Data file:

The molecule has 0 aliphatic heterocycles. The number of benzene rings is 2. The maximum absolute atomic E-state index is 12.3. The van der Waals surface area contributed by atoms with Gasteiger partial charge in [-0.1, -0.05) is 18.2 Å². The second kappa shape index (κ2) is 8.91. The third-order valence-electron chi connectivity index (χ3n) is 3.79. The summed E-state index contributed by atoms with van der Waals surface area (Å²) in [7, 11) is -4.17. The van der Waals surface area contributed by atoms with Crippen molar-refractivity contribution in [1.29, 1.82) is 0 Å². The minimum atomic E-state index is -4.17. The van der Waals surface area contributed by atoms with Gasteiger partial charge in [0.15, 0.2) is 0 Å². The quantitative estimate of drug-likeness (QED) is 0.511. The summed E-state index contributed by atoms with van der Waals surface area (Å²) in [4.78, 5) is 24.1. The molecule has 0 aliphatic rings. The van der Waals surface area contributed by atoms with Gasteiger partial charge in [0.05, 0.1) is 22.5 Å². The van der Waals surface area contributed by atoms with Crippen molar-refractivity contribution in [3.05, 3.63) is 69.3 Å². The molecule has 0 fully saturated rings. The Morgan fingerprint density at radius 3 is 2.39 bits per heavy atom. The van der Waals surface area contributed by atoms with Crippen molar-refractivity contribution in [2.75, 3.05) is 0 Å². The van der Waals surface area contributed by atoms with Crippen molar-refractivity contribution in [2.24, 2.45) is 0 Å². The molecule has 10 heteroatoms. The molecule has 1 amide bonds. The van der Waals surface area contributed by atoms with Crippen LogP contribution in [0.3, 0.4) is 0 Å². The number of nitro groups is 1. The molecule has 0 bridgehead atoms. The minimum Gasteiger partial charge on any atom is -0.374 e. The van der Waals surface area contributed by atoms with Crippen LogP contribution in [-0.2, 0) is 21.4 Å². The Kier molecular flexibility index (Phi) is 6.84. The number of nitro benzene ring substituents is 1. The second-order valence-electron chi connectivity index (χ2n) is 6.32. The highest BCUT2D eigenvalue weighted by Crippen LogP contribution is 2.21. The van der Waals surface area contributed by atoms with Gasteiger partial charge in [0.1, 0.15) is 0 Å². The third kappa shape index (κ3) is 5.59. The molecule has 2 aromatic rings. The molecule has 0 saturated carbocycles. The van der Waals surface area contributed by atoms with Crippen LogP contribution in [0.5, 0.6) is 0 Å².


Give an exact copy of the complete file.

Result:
The molecule has 0 aliphatic heterocycles. The number of benzene rings is 2. The maximum absolute atomic E-state index is 12.3. The van der Waals surface area contributed by atoms with Gasteiger partial charge in [-0.1, -0.05) is 18.2 Å². The second kappa shape index (κ2) is 8.91. The third-order valence-electron chi connectivity index (χ3n) is 3.79. The summed E-state index contributed by atoms with van der Waals surface area (Å²) in [7, 11) is -4.17. The van der Waals surface area contributed by atoms with Crippen molar-refractivity contribution in [1.29, 1.82) is 0 Å². The minimum atomic E-state index is -4.17. The van der Waals surface area contributed by atoms with Gasteiger partial charge in [0.15, 0.2) is 0 Å². The quantitative estimate of drug-likeness (QED) is 0.511. The summed E-state index contributed by atoms with van der Waals surface area (Å²) in [4.78, 5) is 24.1. The molecule has 0 aliphatic rings. The van der Waals surface area contributed by atoms with Gasteiger partial charge in [0.05, 0.1) is 22.5 Å². The van der Waals surface area contributed by atoms with Crippen molar-refractivity contribution in [3.05, 3.63) is 69.3 Å². The molecule has 0 fully saturated rings. The Morgan fingerprint density at radius 3 is 2.39 bits per heavy atom. The van der Waals surface area contributed by atoms with Crippen molar-refractivity contribution in [2.75, 3.05) is 0 Å². The van der Waals surface area contributed by atoms with Crippen molar-refractivity contribution in [2.24, 2.45) is 0 Å². The molecule has 10 heteroatoms. The molecule has 1 amide bonds. The van der Waals surface area contributed by atoms with Crippen LogP contribution in [0.3, 0.4) is 0 Å². The number of nitro groups is 1. The molecule has 0 bridgehead atoms. The minimum Gasteiger partial charge on any atom is -0.374 e. The van der Waals surface area contributed by atoms with Crippen LogP contribution in [-0.2, 0) is 21.4 Å². The Kier molecular flexibility index (Phi) is 6.84. The number of nitro benzene ring substituents is 1. The second-order valence-electron chi connectivity index (χ2n) is 6.32. The highest BCUT2D eigenvalue weighted by Crippen LogP contribution is 2.21. The van der Waals surface area contributed by atoms with Gasteiger partial charge in [0.1, 0.15) is 0 Å². The third kappa shape index (κ3) is 5.59. The molecule has 2 aromatic rings. The molecule has 0 saturated carbocycles. The van der Waals surface area contributed by atoms with Crippen LogP contribution in [0.5, 0.6) is 0 Å².